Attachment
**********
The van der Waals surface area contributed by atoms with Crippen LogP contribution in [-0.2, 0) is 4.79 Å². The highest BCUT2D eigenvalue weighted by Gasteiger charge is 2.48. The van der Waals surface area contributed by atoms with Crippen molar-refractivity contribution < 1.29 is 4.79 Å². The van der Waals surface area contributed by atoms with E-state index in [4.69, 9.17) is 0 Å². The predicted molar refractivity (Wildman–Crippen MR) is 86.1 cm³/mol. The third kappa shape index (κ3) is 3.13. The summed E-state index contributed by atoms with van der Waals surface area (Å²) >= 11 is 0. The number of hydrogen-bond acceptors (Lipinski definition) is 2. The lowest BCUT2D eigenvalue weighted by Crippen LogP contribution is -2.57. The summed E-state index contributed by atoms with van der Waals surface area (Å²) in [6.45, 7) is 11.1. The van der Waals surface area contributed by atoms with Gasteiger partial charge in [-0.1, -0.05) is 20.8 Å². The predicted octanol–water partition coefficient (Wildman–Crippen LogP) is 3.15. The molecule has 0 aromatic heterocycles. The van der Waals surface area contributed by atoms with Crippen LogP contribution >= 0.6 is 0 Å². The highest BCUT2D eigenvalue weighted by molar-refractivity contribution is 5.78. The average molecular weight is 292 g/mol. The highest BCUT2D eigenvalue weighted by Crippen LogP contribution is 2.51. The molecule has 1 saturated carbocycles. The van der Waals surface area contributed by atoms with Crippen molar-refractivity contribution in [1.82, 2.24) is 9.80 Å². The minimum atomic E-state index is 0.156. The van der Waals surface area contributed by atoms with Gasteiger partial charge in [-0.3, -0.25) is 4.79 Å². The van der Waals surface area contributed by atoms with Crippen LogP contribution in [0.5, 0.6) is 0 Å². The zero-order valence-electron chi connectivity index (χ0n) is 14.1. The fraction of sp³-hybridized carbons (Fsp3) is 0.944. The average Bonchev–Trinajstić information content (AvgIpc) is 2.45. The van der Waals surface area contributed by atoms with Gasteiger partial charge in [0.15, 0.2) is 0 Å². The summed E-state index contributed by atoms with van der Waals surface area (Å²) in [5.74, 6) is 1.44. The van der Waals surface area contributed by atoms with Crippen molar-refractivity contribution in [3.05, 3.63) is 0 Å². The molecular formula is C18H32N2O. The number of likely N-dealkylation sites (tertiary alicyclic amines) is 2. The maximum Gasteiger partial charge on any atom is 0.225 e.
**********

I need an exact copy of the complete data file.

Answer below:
The van der Waals surface area contributed by atoms with Crippen LogP contribution in [-0.2, 0) is 4.79 Å². The highest BCUT2D eigenvalue weighted by Gasteiger charge is 2.48. The van der Waals surface area contributed by atoms with Crippen molar-refractivity contribution < 1.29 is 4.79 Å². The van der Waals surface area contributed by atoms with E-state index in [4.69, 9.17) is 0 Å². The predicted molar refractivity (Wildman–Crippen MR) is 86.1 cm³/mol. The third kappa shape index (κ3) is 3.13. The summed E-state index contributed by atoms with van der Waals surface area (Å²) >= 11 is 0. The number of hydrogen-bond acceptors (Lipinski definition) is 2. The lowest BCUT2D eigenvalue weighted by Crippen LogP contribution is -2.57. The summed E-state index contributed by atoms with van der Waals surface area (Å²) in [6.45, 7) is 11.1. The van der Waals surface area contributed by atoms with Gasteiger partial charge in [-0.1, -0.05) is 20.8 Å². The predicted octanol–water partition coefficient (Wildman–Crippen LogP) is 3.15. The molecule has 0 aromatic heterocycles. The van der Waals surface area contributed by atoms with Crippen LogP contribution >= 0.6 is 0 Å². The highest BCUT2D eigenvalue weighted by molar-refractivity contribution is 5.78. The average molecular weight is 292 g/mol. The highest BCUT2D eigenvalue weighted by Crippen LogP contribution is 2.51. The molecule has 1 saturated carbocycles. The van der Waals surface area contributed by atoms with Crippen molar-refractivity contribution in [1.82, 2.24) is 9.80 Å². The minimum atomic E-state index is 0.156. The van der Waals surface area contributed by atoms with Gasteiger partial charge in [-0.3, -0.25) is 4.79 Å². The van der Waals surface area contributed by atoms with Crippen LogP contribution in [0.5, 0.6) is 0 Å². The zero-order valence-electron chi connectivity index (χ0n) is 14.1. The fraction of sp³-hybridized carbons (Fsp3) is 0.944. The average Bonchev–Trinajstić information content (AvgIpc) is 2.45. The van der Waals surface area contributed by atoms with Gasteiger partial charge in [0.15, 0.2) is 0 Å². The summed E-state index contributed by atoms with van der Waals surface area (Å²) in [5.74, 6) is 1.44. The van der Waals surface area contributed by atoms with Crippen molar-refractivity contribution in [3.05, 3.63) is 0 Å². The molecular formula is C18H32N2O. The number of likely N-dealkylation sites (tertiary alicyclic amines) is 2. The maximum Gasteiger partial charge on any atom is 0.225 e.